Since Common Core, the group’s policy initiatives have faded in ambition and significance. This year’s chair’s initiative, called “Delivering Results,” focused on boosting government efficiency, while one of the group’s key legislative priorities is passing the so-called Marketplace Fairness Act, which would allow states to charge sale tax on Internet purchases.
“We’re not competitors with RGA and DGA,” said NGA Deputy Director David Quam, who said the group has “a very active agenda this year.” “Their job is to get governors elected. Our job is to help bring them together and come to policy positions that can really solve issues at the state level and the federal level. We’re probably more relevant now than ever because all the action’s in the states.”
According to a spokesperson, last year, the organization held more than 80 meetings in states with nearly 3,100 state officials on issues such as economic development, education, health care and governance.
Former Texas Gov. Rick Perry pulled his state out of the organization more than a decade ago, and has been followed by Ohio Gov. John Kasich, Louisiana Gov. Bobby Jindal, Florida Gov. Rick Scott, and others. Democrats, like former Maryland Gov. Martin O’Malley, have considered quitting the organization, but have yet to take the leap. Dues-paying New York Gov. Andrew Cuomo has never attended a session, according to fellow governors, while California’s Gov. Jerry Brown has frequently skipped the meetings. Quam called the trend “old news.”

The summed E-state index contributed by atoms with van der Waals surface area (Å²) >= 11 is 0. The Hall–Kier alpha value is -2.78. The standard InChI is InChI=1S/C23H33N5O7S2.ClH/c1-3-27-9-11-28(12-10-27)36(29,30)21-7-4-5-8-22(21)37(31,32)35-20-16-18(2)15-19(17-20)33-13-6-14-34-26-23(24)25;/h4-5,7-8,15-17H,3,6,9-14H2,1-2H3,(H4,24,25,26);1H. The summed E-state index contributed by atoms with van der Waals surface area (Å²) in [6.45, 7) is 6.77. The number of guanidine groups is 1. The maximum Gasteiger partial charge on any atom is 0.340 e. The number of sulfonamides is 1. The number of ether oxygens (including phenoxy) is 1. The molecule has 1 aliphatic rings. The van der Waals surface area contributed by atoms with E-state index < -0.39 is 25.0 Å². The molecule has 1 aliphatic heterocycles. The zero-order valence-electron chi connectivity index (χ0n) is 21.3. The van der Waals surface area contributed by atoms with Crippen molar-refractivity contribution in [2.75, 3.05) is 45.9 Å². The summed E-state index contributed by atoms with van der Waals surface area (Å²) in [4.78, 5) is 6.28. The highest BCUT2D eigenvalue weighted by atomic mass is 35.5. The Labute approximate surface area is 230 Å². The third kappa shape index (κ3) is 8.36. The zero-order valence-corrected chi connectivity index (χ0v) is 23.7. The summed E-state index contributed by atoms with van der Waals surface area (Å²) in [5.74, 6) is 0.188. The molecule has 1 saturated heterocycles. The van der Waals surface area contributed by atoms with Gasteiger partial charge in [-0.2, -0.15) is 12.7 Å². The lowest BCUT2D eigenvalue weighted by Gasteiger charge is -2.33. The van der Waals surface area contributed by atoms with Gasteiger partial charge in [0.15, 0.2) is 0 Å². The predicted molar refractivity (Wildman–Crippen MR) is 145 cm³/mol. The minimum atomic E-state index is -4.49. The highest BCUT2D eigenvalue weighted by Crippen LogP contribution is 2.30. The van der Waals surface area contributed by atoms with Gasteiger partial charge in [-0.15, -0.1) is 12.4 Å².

“The biggest thing keeping governors engaged in NGA is a sense that they want to support their colleagues who are in leadership,” said a person close to Democratic governors.
The NGA considers all governors members in their organization by virtue of their election, even if they’ve decided against paying dues. Governors are charged membership in the organization based on the population size of their states, with the largest states paying more than $175,000 before travel costs are added. The money is usually paid out of a governor’s budget, funds they could use to hire additional staff or use for other initiatives.
The annual Washington conference is the more business heavy of the two meetings a year. The summer gathering, which rotates around the country, includes leisure activities. In 2013 in Milwaukee, governors were offered the chance to ride to the Harley Davidson museum on motorcycles as part of a motorcade with veterans, and were treated to a fireworks display over Lake Michigan after a fancy dinner reception. The 2014 meeting in Nashville featured a performance by country music star Carrie Underwood and a private reception at the Country Music Hall of Fame.
One former senior DGA official called the group “the spleen of political organizations.”